Ironic echoic fragments

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There's a hip/ironic rhetorical technique that involves mocking a statement by repeating bits of it as phrasal fragments. I was surprised to see this technique employed extensively in the "Plaintiffs' response in opposition to defendant Donald J. Trump's motion for summary judgment, or in the alternative partial summary judgment":

Donald Trump is too busy to be honest. So says Trump himself, who explains that he reviewed his own promises about his Trump University (“TU”) only “very quickly.” And therefore, he deserves summary judgment. Because he was too busy. To be honest. In addition, Trump explains that he was incapable of being honest because he “is not a lawyer.” And therefore, he deserves summary judgment. Because he was incapable of being honest. Due to not being a lawyer. Due to his integrity infirmities, Trump explains that he resorted to “marketing BS” to induce students to enroll in his Trump University. And therefore, he deserves summary judgment. Because he resorted to “marketing BS.” To induce students to enroll in his illegal “Trump University.”

Trump denies operating and managing the “fraudulent marketing scheme” alleged here because he only starred in the marketing materials; signed the marketing materials; corrected the marketing materials; and approved the marketing materials. And therefore, he deserves summary judgment. Because he did not operate and manage the Trump University “fraudulent marketing scheme.” He only starred in the marketing materials. Signed them. Corrected them. And approved them.

Trump wrote his motion for summary judgment for a District Court in Bizarro World. In this District Court, however, it is wholly without merit. Plaintiff respectfully requests that the Court deny Trump’s motion and set this case for trial as quickly as possible. On earth. In the Southern District of California.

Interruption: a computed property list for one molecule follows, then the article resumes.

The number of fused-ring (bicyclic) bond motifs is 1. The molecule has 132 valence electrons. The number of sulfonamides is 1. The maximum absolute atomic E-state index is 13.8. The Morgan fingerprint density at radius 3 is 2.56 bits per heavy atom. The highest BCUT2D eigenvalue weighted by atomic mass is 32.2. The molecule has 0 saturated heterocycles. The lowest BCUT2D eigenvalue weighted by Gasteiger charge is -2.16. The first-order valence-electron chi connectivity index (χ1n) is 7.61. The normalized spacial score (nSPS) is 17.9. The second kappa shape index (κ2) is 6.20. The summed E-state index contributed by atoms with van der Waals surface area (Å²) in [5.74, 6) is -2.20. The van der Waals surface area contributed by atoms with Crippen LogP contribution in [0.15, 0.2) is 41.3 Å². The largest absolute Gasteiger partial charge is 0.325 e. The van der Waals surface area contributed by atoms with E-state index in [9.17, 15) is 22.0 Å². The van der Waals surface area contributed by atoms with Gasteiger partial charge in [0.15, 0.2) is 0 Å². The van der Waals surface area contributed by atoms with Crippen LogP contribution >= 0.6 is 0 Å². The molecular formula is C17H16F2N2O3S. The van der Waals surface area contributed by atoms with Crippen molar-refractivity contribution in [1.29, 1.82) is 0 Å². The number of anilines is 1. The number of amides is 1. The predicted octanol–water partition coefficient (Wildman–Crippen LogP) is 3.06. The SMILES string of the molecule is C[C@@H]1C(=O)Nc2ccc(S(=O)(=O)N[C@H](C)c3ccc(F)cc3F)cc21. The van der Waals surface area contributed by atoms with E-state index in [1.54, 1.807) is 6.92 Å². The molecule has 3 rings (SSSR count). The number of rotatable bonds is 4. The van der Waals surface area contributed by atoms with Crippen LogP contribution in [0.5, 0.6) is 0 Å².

Perhaps some of the lawyers among our readers can comment on whether this document is as unusual as it seems to me to be.

[h/t David Wessel]


  1. Jon W said,

    June 29, 2016 @ 12:08 pm

    Legal advocacy is all about effectiveness: to what degree will this document lead the decision-maker to see things your way? This text doesn't strike me as effective, so I wouldn't have advised the authors to use it. That said, it's just a three-paragraph introduction preceding about 25 pages of more conventional argument.

  2. Rube said,

    June 29, 2016 @ 12:13 pm

    I haven't drafted pleadings in like 30 years, and in a different country, but it makes my jaw drop. I like it, though, as an introduction — it has the effect of characterizing the motion for summary judgment as ridiculous right from the get-go.

  3. Chris C. said,

    June 29, 2016 @ 12:53 pm

    I'm a little surprised this one hasn't been covered over at Lowering the Bar, but I understand Mr. Underhill has been a tad busy with real work recently.

  4. Bob Ladd said,

    June 29, 2016 @ 12:56 pm

    The repetition of "and therefore he deserves summary judgment" reminds me of the repetition of "and Brutus is an honourable man" in Mark Antony's funeral oration in Shakespeare's Julius Caesar.

    [(myl) Good point.]

  5. J.W. Brewer said,

    June 29, 2016 @ 1:19 pm

    There's more variation in register in written legal advocacy in the U.S. than some might think. This is very much at the colloquial end of the spectrum and one would, I think, need to have a pretty good sense of the likely reaction of your specific audience (here, the specific judge) before deciding to go with it. But it might be effective if the context was correctly judged by the author. Also, this lawsuit has been going on for a while and sometimes when a given lawyer has an out-of-the-ordinary writing style and sticks to it consistently everyone else in the particular case (including the judge) gets habituated to it over time even if it is not well-calculated to be effective if encountered cold.